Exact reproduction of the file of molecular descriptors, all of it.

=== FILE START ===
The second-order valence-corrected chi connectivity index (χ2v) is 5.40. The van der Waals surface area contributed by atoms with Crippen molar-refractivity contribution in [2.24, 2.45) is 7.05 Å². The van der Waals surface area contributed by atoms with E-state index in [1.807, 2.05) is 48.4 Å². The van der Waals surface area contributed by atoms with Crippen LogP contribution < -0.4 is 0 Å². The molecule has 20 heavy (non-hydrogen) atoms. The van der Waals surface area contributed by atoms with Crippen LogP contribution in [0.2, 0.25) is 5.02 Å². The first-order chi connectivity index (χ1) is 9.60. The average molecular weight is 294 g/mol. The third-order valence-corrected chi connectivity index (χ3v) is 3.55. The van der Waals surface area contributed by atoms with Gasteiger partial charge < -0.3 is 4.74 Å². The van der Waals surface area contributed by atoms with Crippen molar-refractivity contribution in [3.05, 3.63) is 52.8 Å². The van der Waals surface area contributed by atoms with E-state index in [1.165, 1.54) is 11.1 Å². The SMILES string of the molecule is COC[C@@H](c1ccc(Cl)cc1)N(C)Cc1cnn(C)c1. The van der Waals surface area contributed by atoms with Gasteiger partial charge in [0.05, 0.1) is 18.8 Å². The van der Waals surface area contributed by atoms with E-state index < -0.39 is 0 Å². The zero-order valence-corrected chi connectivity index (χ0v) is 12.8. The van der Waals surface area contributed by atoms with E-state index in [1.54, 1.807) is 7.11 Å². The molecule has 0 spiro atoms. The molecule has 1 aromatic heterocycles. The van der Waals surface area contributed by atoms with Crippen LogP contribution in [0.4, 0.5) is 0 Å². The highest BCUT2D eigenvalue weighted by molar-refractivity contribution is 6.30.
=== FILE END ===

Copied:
The second-order valence-corrected chi connectivity index (χ2v) is 5.40. The van der Waals surface area contributed by atoms with Crippen molar-refractivity contribution in [2.24, 2.45) is 7.05 Å². The van der Waals surface area contributed by atoms with E-state index in [1.807, 2.05) is 48.4 Å². The van der Waals surface area contributed by atoms with Crippen LogP contribution < -0.4 is 0 Å². The molecule has 20 heavy (non-hydrogen) atoms. The van der Waals surface area contributed by atoms with Crippen LogP contribution in [0.2, 0.25) is 5.02 Å². The first-order chi connectivity index (χ1) is 9.60. The average molecular weight is 294 g/mol. The third-order valence-corrected chi connectivity index (χ3v) is 3.55. The van der Waals surface area contributed by atoms with Gasteiger partial charge < -0.3 is 4.74 Å². The van der Waals surface area contributed by atoms with Crippen molar-refractivity contribution in [3.05, 3.63) is 52.8 Å². The van der Waals surface area contributed by atoms with E-state index in [1.165, 1.54) is 11.1 Å². The SMILES string of the molecule is COC[C@@H](c1ccc(Cl)cc1)N(C)Cc1cnn(C)c1. The van der Waals surface area contributed by atoms with Gasteiger partial charge in [0.05, 0.1) is 18.8 Å². The van der Waals surface area contributed by atoms with E-state index < -0.39 is 0 Å². The zero-order valence-corrected chi connectivity index (χ0v) is 12.8. The van der Waals surface area contributed by atoms with E-state index in [1.54, 1.807) is 7.11 Å². The molecule has 0 spiro atoms. The molecule has 1 aromatic heterocycles. The van der Waals surface area contributed by atoms with Crippen LogP contribution in [0.4, 0.5) is 0 Å². The highest BCUT2D eigenvalue weighted by molar-refractivity contribution is 6.30.